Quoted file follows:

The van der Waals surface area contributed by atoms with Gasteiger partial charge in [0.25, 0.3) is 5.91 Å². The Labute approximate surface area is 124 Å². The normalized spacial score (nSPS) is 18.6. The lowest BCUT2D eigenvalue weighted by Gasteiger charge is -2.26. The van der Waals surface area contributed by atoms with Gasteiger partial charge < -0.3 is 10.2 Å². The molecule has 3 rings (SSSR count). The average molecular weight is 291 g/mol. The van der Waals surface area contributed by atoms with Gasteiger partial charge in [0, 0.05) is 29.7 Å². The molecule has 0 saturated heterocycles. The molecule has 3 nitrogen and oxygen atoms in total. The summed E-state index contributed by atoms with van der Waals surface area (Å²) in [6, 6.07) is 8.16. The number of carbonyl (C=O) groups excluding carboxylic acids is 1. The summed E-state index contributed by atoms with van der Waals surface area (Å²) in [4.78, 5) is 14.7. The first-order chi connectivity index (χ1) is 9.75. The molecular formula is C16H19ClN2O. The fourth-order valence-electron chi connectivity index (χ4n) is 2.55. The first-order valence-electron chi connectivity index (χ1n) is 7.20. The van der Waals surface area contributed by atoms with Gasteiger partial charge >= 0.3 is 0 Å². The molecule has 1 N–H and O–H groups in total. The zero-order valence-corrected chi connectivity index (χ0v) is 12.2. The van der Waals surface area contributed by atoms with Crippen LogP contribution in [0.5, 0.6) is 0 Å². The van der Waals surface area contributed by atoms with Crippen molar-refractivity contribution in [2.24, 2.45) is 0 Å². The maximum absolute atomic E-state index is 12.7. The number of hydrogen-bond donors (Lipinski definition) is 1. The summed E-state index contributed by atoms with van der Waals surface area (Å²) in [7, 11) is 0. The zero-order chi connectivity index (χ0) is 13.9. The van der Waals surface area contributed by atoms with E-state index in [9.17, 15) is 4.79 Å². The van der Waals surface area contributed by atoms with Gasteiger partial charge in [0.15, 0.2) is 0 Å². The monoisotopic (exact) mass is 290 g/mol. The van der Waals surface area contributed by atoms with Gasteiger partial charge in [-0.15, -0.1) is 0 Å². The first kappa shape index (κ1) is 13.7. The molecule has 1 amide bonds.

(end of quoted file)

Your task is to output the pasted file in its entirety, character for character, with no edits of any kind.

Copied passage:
The van der Waals surface area contributed by atoms with Gasteiger partial charge in [0.25, 0.3) is 5.91 Å². The Labute approximate surface area is 124 Å². The normalized spacial score (nSPS) is 18.6. The lowest BCUT2D eigenvalue weighted by Gasteiger charge is -2.26. The van der Waals surface area contributed by atoms with Gasteiger partial charge < -0.3 is 10.2 Å². The molecule has 3 rings (SSSR count). The average molecular weight is 291 g/mol. The van der Waals surface area contributed by atoms with Gasteiger partial charge in [0, 0.05) is 29.7 Å². The molecule has 0 saturated heterocycles. The molecule has 3 nitrogen and oxygen atoms in total. The summed E-state index contributed by atoms with van der Waals surface area (Å²) in [6, 6.07) is 8.16. The number of carbonyl (C=O) groups excluding carboxylic acids is 1. The summed E-state index contributed by atoms with van der Waals surface area (Å²) in [4.78, 5) is 14.7. The first-order chi connectivity index (χ1) is 9.75. The molecular formula is C16H19ClN2O. The fourth-order valence-electron chi connectivity index (χ4n) is 2.55. The first-order valence-electron chi connectivity index (χ1n) is 7.20. The van der Waals surface area contributed by atoms with Gasteiger partial charge >= 0.3 is 0 Å². The molecule has 1 N–H and O–H groups in total. The zero-order valence-corrected chi connectivity index (χ0v) is 12.2. The van der Waals surface area contributed by atoms with Crippen LogP contribution in [0.5, 0.6) is 0 Å². The van der Waals surface area contributed by atoms with Crippen molar-refractivity contribution in [2.24, 2.45) is 0 Å². The maximum absolute atomic E-state index is 12.7. The number of hydrogen-bond donors (Lipinski definition) is 1. The summed E-state index contributed by atoms with van der Waals surface area (Å²) in [7, 11) is 0. The zero-order chi connectivity index (χ0) is 13.9. The van der Waals surface area contributed by atoms with E-state index in [9.17, 15) is 4.79 Å². The van der Waals surface area contributed by atoms with Gasteiger partial charge in [0.15, 0.2) is 0 Å². The monoisotopic (exact) mass is 290 g/mol. The van der Waals surface area contributed by atoms with Gasteiger partial charge in [-0.15, -0.1) is 0 Å². The first kappa shape index (κ1) is 13.7. The molecule has 1 amide bonds.